period protest, sherbaz lehri

Pakistani Students Protest Period Stigma in This Public Art Installation

Earlier, we wrote about several super-cool American and Indian campaigns that helped make 2016 the “year of the period” — including Happy to Bleed and Pads Against Sexism, in which university students lined their campuses with pads. Well, wombs continue shedding their lining — and feminists continue urging society to shed its stigmas — in 2016. (DID YOU SEE THAT WORDPLAY??)

Now, the period protests have moved to Pakistan, where a group of students at Beaconhouse National University created a social media frenzy around their protest of the sharmindagi (“shame”) with which we are socialized to treat menstruation.

In a class project/protest, students Mavera Rahim, Eman Suleman, Mehsum Basharat, Noor Fatima, Sherbaz Lehri, and Asad Sheikh ignited social media when they lined a university building with pads bearing anti-stigma messages, and staged a conversation in front of it. Said Suleman about response to the project (quoted at Scroll):

The response goes to show exactly why this is an important issue that needs to be addressed. Especially when girls too are disgusted by it. A friend of mine wrote ‘Internalized hatred is real, especially when you’ve been conditioned to view your healthy body functions as disgusting and unnatural’. It’s a life-long process to unlearn these behaviours, for women and men alike. I know that I’m still struggling with it. The patriarchy runs deep.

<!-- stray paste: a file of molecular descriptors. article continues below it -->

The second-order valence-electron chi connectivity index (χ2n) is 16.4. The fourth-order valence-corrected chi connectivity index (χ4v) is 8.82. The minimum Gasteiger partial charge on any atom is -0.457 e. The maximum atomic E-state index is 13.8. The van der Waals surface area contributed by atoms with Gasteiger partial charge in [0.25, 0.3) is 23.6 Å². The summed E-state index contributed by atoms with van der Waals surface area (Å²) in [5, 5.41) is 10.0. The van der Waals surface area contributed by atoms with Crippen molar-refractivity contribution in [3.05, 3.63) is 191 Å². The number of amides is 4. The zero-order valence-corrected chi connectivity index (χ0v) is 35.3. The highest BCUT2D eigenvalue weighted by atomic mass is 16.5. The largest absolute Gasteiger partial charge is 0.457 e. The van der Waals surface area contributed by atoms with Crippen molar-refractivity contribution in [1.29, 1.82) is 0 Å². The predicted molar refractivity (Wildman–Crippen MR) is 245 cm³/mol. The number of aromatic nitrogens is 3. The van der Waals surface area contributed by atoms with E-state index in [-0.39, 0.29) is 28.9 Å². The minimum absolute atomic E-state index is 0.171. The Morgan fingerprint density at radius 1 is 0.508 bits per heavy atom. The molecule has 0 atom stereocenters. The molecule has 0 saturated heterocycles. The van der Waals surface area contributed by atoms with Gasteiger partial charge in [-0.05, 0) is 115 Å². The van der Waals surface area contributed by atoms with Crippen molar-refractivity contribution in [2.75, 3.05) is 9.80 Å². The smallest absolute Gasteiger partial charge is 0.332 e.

You can see more coverage of the installation over at Scroll. And just for random fun, you can read this really fascinating BBC article on why humans, and not, like, squirrels, menstruate.

To all my menstruating humans (and bats, isn’t that wild??) — bleed on!

Photo credit: Sherbaz Lehri

Reina Gattuso is passionate about empowering conversations around queerness, sexual ethics, and social movements with equal parts rhapsody and sass. Her writing has appeared at Time, Bitch, attn:, and The Washington Post. She is currently pursuing her masters.

Reina Gattuso writes about her sex life for the good of human kind.

Read more about Reina

Join the Conversation